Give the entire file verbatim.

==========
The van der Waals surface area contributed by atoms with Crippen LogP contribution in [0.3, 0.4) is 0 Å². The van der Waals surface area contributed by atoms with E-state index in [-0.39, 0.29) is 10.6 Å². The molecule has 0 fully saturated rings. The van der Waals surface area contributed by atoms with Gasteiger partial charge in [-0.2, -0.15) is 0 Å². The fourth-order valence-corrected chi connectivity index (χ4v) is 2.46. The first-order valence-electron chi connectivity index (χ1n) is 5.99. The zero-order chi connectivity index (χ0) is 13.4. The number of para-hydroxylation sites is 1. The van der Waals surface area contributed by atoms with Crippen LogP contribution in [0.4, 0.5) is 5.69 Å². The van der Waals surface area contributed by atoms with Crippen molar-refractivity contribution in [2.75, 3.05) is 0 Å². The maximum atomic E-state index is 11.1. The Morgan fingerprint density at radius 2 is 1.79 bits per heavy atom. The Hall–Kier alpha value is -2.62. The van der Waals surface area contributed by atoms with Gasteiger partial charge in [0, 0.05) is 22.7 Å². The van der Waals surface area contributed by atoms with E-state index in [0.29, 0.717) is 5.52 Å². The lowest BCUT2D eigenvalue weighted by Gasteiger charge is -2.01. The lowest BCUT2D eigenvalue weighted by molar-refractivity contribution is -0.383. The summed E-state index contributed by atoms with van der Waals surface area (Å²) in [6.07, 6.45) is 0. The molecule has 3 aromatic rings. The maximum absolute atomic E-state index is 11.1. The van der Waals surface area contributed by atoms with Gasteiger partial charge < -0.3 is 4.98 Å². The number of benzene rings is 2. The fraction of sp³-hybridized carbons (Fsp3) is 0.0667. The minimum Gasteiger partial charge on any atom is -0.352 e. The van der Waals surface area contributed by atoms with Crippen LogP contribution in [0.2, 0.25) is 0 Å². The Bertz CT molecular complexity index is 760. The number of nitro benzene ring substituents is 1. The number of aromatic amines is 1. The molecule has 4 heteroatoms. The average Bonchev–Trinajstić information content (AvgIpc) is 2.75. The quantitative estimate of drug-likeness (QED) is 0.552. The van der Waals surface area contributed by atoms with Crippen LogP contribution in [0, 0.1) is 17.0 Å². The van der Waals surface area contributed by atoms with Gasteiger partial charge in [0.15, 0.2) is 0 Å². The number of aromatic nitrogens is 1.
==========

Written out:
The van der Waals surface area contributed by atoms with Crippen LogP contribution in [0.3, 0.4) is 0 Å². The van der Waals surface area contributed by atoms with E-state index in [-0.39, 0.29) is 10.6 Å². The molecule has 0 fully saturated rings. The van der Waals surface area contributed by atoms with Gasteiger partial charge in [-0.2, -0.15) is 0 Å². The fourth-order valence-corrected chi connectivity index (χ4v) is 2.46. The first-order valence-electron chi connectivity index (χ1n) is 5.99. The zero-order chi connectivity index (χ0) is 13.4. The number of para-hydroxylation sites is 1. The van der Waals surface area contributed by atoms with Crippen LogP contribution in [0.4, 0.5) is 5.69 Å². The van der Waals surface area contributed by atoms with Crippen molar-refractivity contribution in [2.75, 3.05) is 0 Å². The maximum atomic E-state index is 11.1. The Morgan fingerprint density at radius 2 is 1.79 bits per heavy atom. The Hall–Kier alpha value is -2.62. The van der Waals surface area contributed by atoms with Gasteiger partial charge in [0, 0.05) is 22.7 Å². The van der Waals surface area contributed by atoms with E-state index in [0.29, 0.717) is 5.52 Å². The lowest BCUT2D eigenvalue weighted by Gasteiger charge is -2.01. The lowest BCUT2D eigenvalue weighted by molar-refractivity contribution is -0.383. The summed E-state index contributed by atoms with van der Waals surface area (Å²) in [6.07, 6.45) is 0. The molecule has 3 aromatic rings. The maximum absolute atomic E-state index is 11.1. The van der Waals surface area contributed by atoms with Gasteiger partial charge < -0.3 is 4.98 Å². The number of benzene rings is 2. The fraction of sp³-hybridized carbons (Fsp3) is 0.0667. The minimum Gasteiger partial charge on any atom is -0.352 e. The van der Waals surface area contributed by atoms with Crippen LogP contribution in [0.2, 0.25) is 0 Å². The Bertz CT molecular complexity index is 760. The number of nitro benzene ring substituents is 1. The number of aromatic amines is 1. The molecule has 4 heteroatoms. The average Bonchev–Trinajstić information content (AvgIpc) is 2.75. The quantitative estimate of drug-likeness (QED) is 0.552. The van der Waals surface area contributed by atoms with Crippen LogP contribution in [0, 0.1) is 17.0 Å². The van der Waals surface area contributed by atoms with Gasteiger partial charge in [0.15, 0.2) is 0 Å². The number of aromatic nitrogens is 1.